Here’s what you might see your child doing between the ages of 18 and 24 months.
- Starts to eat with fork.
- Uses spoon or cup without spilling.
- Enjoys imitating parents.
- Walks skillfully.
- Enjoys pushing and pulling toys while walking.
- Runs awkwardly and falls a lot.
- Walks backward a short distance.
Cognitive Development (Thinking and Learning)
- Understands that something can exist even when hidden.
- Can picture objects and events mentally.
- Speaks from 3 to 50 words.
- Wants to name everything.
- May use a few two-word combinations.
- Repeats familiar and unfamiliar sounds and gestures.
Emotional and Behavioral Development
- Points at objects and looks to see when others point to something.
- May begin to show frustration when not understood.
- May show strong attachment to a toy or blanket.
- May resist bedtime, likes the same routine at bedtime.
- May respond with “no” constantly.
- Likes to show some independence (feeds self, undresses self).
- Starts to develop a self-concept.
- Responds to simple requests (“Bring me your book”).
Each child is unique. Some behaviors and physical milestones tend to occur at certain ages, but a wide range of growth and behavior for each age is normal. It is natural for a child to reach some milestones earlier and other milestones later than the general trend.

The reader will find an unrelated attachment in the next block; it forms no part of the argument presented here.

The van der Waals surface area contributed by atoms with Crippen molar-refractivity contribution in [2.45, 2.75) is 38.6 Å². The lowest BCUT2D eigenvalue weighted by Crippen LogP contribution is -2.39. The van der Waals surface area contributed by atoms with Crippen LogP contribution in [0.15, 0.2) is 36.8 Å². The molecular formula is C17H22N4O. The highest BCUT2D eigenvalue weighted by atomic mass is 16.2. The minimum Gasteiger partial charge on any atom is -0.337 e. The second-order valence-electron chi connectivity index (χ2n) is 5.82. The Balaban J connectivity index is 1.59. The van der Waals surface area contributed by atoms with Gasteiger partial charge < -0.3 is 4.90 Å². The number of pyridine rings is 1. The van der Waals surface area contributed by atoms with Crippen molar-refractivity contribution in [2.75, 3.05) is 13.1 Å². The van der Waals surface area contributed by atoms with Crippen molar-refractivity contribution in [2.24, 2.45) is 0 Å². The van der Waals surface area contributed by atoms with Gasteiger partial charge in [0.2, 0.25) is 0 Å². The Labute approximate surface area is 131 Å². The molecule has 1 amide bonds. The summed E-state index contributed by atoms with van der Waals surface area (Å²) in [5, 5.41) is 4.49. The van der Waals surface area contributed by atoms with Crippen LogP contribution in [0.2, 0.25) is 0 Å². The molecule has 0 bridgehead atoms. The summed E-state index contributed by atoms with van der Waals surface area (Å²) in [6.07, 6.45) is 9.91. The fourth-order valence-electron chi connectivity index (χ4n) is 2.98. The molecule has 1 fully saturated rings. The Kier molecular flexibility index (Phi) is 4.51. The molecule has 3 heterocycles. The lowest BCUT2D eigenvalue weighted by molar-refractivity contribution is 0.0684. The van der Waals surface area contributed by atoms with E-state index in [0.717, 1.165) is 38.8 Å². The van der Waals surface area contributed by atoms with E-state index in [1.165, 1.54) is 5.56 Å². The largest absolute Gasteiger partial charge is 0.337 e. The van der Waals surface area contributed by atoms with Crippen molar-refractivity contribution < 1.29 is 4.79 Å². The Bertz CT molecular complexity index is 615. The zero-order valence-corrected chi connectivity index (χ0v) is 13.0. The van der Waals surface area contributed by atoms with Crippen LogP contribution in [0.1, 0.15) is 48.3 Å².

If you have any concerns about your child’s own pattern of development, check with your healthcare provider.
Written by Donna Warner Manczak, PhD, MPH and Robert Brayden, MD. Published by RelayHealth.
Last modified: 2009-10-29
Last reviewed: 2009-09-21 This content is reviewed periodically and is subject to change as new health information becomes available. The information is intended to inform and educate and is not a replacement for medical evaluation, advice, diagnosis or treatment by a healthcare professional. References
Pediatric Advisor 2011.4 Index
© 2011 RelayHealth and/or its affiliates. All rights reserved.